Cell Structure (Cell organelles and structures (Nucleus (a membrane-bound…
Cell organelles and structures
a membrane-bound organelle that contains genetic material (DNA) of eukaryotic organisms.
tiny organelles that contain RNA and specific proteins within the cytoplasm.
organelles that act like a digestive system which takes in nutrients, breaks them down, and creates energy rich molecules for the cell.
tend to be very large and are extremely important in providing structural support, as well as serving functions such as storage, waste disposal, protection, and growth.
contain tube-shaped molecules known as microtubules that help separate chromosomes and move them during cell division.
membranous organelles that contain acidic enzymes (hydrolase enzymes) that serve to digest various macromolecules (e.g. lipids and nucleic acids) in the cell.
a complex of vesicles and folded membranes within the cytoplasm of most eukaryotic cells, involved in secretion and intracellular transport.
the material or protoplasm within a living cell, excluding the nucleus.
a microscopic membrane of lipids and proteins which forms the external boundary of the cytoplasm of a cell or encloses a vacuole, and regulates the passage of molecules in and out of the cytoplasm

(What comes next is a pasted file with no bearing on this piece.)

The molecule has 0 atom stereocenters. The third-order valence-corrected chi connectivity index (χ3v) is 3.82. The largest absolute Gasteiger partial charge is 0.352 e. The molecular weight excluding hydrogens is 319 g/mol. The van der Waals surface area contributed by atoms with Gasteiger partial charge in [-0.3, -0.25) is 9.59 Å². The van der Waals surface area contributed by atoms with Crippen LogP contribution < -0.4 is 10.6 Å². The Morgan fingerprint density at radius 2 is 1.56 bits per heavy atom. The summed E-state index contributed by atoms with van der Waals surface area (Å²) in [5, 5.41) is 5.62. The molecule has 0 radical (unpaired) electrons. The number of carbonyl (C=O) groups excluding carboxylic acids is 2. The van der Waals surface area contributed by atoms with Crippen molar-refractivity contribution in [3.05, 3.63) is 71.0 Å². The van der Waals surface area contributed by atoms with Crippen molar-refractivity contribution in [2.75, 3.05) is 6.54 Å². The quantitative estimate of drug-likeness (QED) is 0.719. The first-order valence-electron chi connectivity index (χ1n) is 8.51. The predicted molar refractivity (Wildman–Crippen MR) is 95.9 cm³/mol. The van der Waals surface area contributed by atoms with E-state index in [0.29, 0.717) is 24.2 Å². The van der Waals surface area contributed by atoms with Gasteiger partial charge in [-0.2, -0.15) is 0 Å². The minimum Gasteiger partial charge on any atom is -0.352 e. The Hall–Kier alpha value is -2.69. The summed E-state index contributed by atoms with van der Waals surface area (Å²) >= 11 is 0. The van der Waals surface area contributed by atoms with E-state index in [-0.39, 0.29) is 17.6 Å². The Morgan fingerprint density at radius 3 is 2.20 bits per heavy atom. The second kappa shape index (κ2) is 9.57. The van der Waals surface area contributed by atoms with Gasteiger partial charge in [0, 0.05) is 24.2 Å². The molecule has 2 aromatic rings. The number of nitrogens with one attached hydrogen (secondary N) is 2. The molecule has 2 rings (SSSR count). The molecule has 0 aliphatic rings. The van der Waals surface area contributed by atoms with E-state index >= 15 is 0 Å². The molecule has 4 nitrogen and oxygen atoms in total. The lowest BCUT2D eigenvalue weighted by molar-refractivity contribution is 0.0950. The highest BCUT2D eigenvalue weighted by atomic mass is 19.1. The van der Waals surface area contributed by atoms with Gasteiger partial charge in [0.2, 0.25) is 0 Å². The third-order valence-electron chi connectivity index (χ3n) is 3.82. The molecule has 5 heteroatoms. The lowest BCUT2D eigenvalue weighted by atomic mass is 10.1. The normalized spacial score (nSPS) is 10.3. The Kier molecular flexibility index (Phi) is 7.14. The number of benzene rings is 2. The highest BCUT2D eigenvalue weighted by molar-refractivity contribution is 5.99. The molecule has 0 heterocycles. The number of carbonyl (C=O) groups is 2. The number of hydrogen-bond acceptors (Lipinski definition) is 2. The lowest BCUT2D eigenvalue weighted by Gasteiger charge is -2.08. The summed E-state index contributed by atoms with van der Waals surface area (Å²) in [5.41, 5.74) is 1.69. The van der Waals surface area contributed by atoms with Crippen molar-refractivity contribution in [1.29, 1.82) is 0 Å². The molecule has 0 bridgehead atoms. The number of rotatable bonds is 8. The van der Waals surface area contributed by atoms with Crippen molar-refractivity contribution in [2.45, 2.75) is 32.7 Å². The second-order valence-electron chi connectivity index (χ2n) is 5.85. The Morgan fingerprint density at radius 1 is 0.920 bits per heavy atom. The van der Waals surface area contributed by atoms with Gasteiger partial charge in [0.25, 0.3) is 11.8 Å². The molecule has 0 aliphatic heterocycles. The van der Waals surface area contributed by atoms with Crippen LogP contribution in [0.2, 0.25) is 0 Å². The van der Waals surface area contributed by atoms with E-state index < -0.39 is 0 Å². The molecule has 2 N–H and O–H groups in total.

Movement across cell membranes
:A single substance tends to move from an area of high concentration to an area of low concentration until the concentration is equal across the space.
:the process of spontaneous passive transport (as opposed to active transport) of molecules or ions across a biological membrane via specific transmembrane integral proteins.
the movement of ions or molecules across a cell membrane into a region of higher concentration, assisted by enzymes and requiring energy.
a process by which molecules of a solvent tend to pass through a semipermeable membrane from a less concentrated solution into a more concentrated one
The proccess of moving through a solution or gas from an area with a higher number of particles to an area with a lower number of particles
Consequences for cells in a hyper/hypo/isotonic environment
,water will enter the cell, and the cell will swell.
Cells in hypotonic solutions will gain water. Cells in isotonic solutions will neither gain nor lose water.
water inside the cell will flow outwards to attain equilibrium, causing the cell to shrink.
Characteristics of Cell Membrane
a lipid containing a phosphate group in its molecule, e.g., lecithin.
provide barriers in cellular membranes to protect the cell, and they make barriers for the organelles within those cells
protein that serves the function of moving other materials within an organism
Transport proteins are vital to the growth and life of all living things.
a compound of the sterol type found in most body tissues
major component of all cell membranes and is used to make essential molecules such as hormones, fat-soluble vitamins, and bile acids to help you digest your food
any of a large group of organic compounds occurring in foods and living tissues and including sugars, starch, and cellulose.
provide your body with energy
Cells are the most fundamental unit of life
Cells come from other cells
All living things are made up of cells